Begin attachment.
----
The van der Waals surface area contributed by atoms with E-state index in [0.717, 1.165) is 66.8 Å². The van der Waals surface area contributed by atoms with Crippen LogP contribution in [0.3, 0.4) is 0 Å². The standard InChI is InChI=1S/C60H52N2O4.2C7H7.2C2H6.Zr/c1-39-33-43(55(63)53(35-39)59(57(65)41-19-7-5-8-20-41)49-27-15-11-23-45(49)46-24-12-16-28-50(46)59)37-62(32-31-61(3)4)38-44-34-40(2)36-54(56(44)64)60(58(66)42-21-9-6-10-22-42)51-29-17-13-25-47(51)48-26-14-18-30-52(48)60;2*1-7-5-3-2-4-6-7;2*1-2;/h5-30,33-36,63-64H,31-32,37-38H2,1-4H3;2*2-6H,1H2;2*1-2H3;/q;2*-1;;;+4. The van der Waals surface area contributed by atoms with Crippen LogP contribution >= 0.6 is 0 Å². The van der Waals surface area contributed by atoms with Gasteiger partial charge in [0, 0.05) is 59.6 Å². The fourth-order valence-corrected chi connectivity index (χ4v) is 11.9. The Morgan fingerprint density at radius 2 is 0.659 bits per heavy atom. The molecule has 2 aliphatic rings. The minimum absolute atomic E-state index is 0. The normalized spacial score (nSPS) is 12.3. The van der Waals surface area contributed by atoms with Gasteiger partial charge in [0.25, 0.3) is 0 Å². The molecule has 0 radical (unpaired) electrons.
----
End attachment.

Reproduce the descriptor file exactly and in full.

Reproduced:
The van der Waals surface area contributed by atoms with E-state index in [0.717, 1.165) is 66.8 Å². The van der Waals surface area contributed by atoms with Crippen LogP contribution in [0.3, 0.4) is 0 Å². The standard InChI is InChI=1S/C60H52N2O4.2C7H7.2C2H6.Zr/c1-39-33-43(55(63)53(35-39)59(57(65)41-19-7-5-8-20-41)49-27-15-11-23-45(49)46-24-12-16-28-50(46)59)37-62(32-31-61(3)4)38-44-34-40(2)36-54(56(44)64)60(58(66)42-21-9-6-10-22-42)51-29-17-13-25-47(51)48-26-14-18-30-52(48)60;2*1-7-5-3-2-4-6-7;2*1-2;/h5-30,33-36,63-64H,31-32,37-38H2,1-4H3;2*2-6H,1H2;2*1-2H3;/q;2*-1;;;+4. The van der Waals surface area contributed by atoms with Crippen LogP contribution >= 0.6 is 0 Å². The van der Waals surface area contributed by atoms with Gasteiger partial charge in [0, 0.05) is 59.6 Å². The fourth-order valence-corrected chi connectivity index (χ4v) is 11.9. The Morgan fingerprint density at radius 2 is 0.659 bits per heavy atom. The molecule has 2 aliphatic rings. The minimum absolute atomic E-state index is 0. The normalized spacial score (nSPS) is 12.3. The van der Waals surface area contributed by atoms with Gasteiger partial charge in [0.25, 0.3) is 0 Å². The molecule has 0 radical (unpaired) electrons.